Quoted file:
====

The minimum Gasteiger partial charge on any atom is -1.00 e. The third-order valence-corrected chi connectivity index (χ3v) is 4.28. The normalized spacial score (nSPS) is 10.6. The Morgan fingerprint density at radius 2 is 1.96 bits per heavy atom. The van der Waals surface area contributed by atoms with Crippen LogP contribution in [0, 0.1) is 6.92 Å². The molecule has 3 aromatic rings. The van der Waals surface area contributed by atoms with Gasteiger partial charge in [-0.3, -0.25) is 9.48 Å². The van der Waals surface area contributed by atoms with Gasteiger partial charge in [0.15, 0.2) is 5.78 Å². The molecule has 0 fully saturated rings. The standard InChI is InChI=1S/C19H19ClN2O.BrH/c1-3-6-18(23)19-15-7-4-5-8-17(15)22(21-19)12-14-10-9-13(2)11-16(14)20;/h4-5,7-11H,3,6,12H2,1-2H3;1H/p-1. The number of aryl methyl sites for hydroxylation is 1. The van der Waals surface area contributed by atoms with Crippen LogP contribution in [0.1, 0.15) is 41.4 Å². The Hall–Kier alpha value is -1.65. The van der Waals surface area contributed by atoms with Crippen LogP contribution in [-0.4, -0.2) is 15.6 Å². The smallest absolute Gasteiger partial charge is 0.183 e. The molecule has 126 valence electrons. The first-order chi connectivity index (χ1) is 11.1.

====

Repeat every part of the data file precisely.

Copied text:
The minimum Gasteiger partial charge on any atom is -1.00 e. The third-order valence-corrected chi connectivity index (χ3v) is 4.28. The normalized spacial score (nSPS) is 10.6. The Morgan fingerprint density at radius 2 is 1.96 bits per heavy atom. The van der Waals surface area contributed by atoms with Crippen LogP contribution in [0, 0.1) is 6.92 Å². The molecule has 3 aromatic rings. The van der Waals surface area contributed by atoms with Gasteiger partial charge in [-0.3, -0.25) is 9.48 Å². The van der Waals surface area contributed by atoms with Gasteiger partial charge in [0.15, 0.2) is 5.78 Å². The molecule has 0 fully saturated rings. The standard InChI is InChI=1S/C19H19ClN2O.BrH/c1-3-6-18(23)19-15-7-4-5-8-17(15)22(21-19)12-14-10-9-13(2)11-16(14)20;/h4-5,7-11H,3,6,12H2,1-2H3;1H/p-1. The number of aryl methyl sites for hydroxylation is 1. The van der Waals surface area contributed by atoms with Crippen LogP contribution in [0.1, 0.15) is 41.4 Å². The Hall–Kier alpha value is -1.65. The van der Waals surface area contributed by atoms with Crippen LogP contribution in [-0.4, -0.2) is 15.6 Å². The smallest absolute Gasteiger partial charge is 0.183 e. The molecule has 126 valence electrons. The first-order chi connectivity index (χ1) is 11.1.